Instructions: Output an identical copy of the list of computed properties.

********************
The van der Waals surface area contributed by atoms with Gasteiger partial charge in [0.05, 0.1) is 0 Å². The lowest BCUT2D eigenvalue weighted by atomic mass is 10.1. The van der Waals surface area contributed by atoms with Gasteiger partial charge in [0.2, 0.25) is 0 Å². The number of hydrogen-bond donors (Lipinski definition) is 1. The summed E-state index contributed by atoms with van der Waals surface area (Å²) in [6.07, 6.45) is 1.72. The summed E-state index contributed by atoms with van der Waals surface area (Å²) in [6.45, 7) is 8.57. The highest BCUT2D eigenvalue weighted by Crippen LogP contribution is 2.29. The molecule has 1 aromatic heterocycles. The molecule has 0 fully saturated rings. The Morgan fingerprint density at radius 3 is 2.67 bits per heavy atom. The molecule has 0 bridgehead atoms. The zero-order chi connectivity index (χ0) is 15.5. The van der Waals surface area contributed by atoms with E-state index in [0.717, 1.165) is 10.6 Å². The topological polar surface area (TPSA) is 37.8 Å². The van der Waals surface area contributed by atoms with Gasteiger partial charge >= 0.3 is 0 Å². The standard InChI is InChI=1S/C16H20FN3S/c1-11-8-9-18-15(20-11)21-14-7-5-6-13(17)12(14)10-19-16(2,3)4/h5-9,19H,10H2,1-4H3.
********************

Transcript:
The van der Waals surface area contributed by atoms with Gasteiger partial charge in [0.05, 0.1) is 0 Å². The lowest BCUT2D eigenvalue weighted by atomic mass is 10.1. The van der Waals surface area contributed by atoms with Gasteiger partial charge in [0.2, 0.25) is 0 Å². The number of hydrogen-bond donors (Lipinski definition) is 1. The summed E-state index contributed by atoms with van der Waals surface area (Å²) in [6.07, 6.45) is 1.72. The summed E-state index contributed by atoms with van der Waals surface area (Å²) in [6.45, 7) is 8.57. The highest BCUT2D eigenvalue weighted by Crippen LogP contribution is 2.29. The molecule has 1 aromatic heterocycles. The molecule has 0 fully saturated rings. The Morgan fingerprint density at radius 3 is 2.67 bits per heavy atom. The molecule has 0 bridgehead atoms. The zero-order chi connectivity index (χ0) is 15.5. The van der Waals surface area contributed by atoms with E-state index in [0.717, 1.165) is 10.6 Å². The topological polar surface area (TPSA) is 37.8 Å². The van der Waals surface area contributed by atoms with Gasteiger partial charge >= 0.3 is 0 Å². The standard InChI is InChI=1S/C16H20FN3S/c1-11-8-9-18-15(20-11)21-14-7-5-6-13(17)12(14)10-19-16(2,3)4/h5-9,19H,10H2,1-4H3.